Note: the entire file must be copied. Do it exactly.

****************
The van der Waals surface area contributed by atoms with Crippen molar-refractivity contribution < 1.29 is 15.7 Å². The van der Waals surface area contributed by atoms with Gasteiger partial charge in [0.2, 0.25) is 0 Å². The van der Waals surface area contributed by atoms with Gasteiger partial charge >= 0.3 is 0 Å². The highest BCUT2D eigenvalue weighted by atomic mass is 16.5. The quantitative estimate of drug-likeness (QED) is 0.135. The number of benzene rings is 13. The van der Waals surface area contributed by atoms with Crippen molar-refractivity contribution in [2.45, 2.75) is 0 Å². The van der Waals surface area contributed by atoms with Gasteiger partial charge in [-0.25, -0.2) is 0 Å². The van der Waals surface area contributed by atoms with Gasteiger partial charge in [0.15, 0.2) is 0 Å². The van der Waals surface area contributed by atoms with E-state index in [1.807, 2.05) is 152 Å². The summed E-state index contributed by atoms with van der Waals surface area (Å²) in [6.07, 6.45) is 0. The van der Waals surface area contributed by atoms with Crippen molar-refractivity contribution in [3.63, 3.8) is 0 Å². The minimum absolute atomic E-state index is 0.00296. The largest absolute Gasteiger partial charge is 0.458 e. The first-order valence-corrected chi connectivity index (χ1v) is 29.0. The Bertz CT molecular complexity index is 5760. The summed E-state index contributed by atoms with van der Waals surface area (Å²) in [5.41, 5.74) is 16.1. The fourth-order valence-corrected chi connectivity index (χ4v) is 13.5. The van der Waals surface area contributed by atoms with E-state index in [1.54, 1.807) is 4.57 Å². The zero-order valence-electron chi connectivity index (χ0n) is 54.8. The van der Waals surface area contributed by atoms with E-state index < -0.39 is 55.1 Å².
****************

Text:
The van der Waals surface area contributed by atoms with Crippen molar-refractivity contribution < 1.29 is 15.7 Å². The van der Waals surface area contributed by atoms with Gasteiger partial charge in [0.2, 0.25) is 0 Å². The van der Waals surface area contributed by atoms with Gasteiger partial charge >= 0.3 is 0 Å². The highest BCUT2D eigenvalue weighted by atomic mass is 16.5. The quantitative estimate of drug-likeness (QED) is 0.135. The number of benzene rings is 13. The van der Waals surface area contributed by atoms with Crippen molar-refractivity contribution in [2.45, 2.75) is 0 Å². The van der Waals surface area contributed by atoms with Gasteiger partial charge in [-0.25, -0.2) is 0 Å². The van der Waals surface area contributed by atoms with Gasteiger partial charge in [0.15, 0.2) is 0 Å². The van der Waals surface area contributed by atoms with E-state index in [1.807, 2.05) is 152 Å². The summed E-state index contributed by atoms with van der Waals surface area (Å²) in [6.07, 6.45) is 0. The van der Waals surface area contributed by atoms with Crippen molar-refractivity contribution in [3.63, 3.8) is 0 Å². The minimum absolute atomic E-state index is 0.00296. The largest absolute Gasteiger partial charge is 0.458 e. The first-order valence-corrected chi connectivity index (χ1v) is 29.0. The Bertz CT molecular complexity index is 5760. The summed E-state index contributed by atoms with van der Waals surface area (Å²) in [5.41, 5.74) is 16.1. The fourth-order valence-corrected chi connectivity index (χ4v) is 13.5. The van der Waals surface area contributed by atoms with E-state index in [1.54, 1.807) is 4.57 Å². The zero-order valence-electron chi connectivity index (χ0n) is 54.8. The van der Waals surface area contributed by atoms with E-state index < -0.39 is 55.1 Å².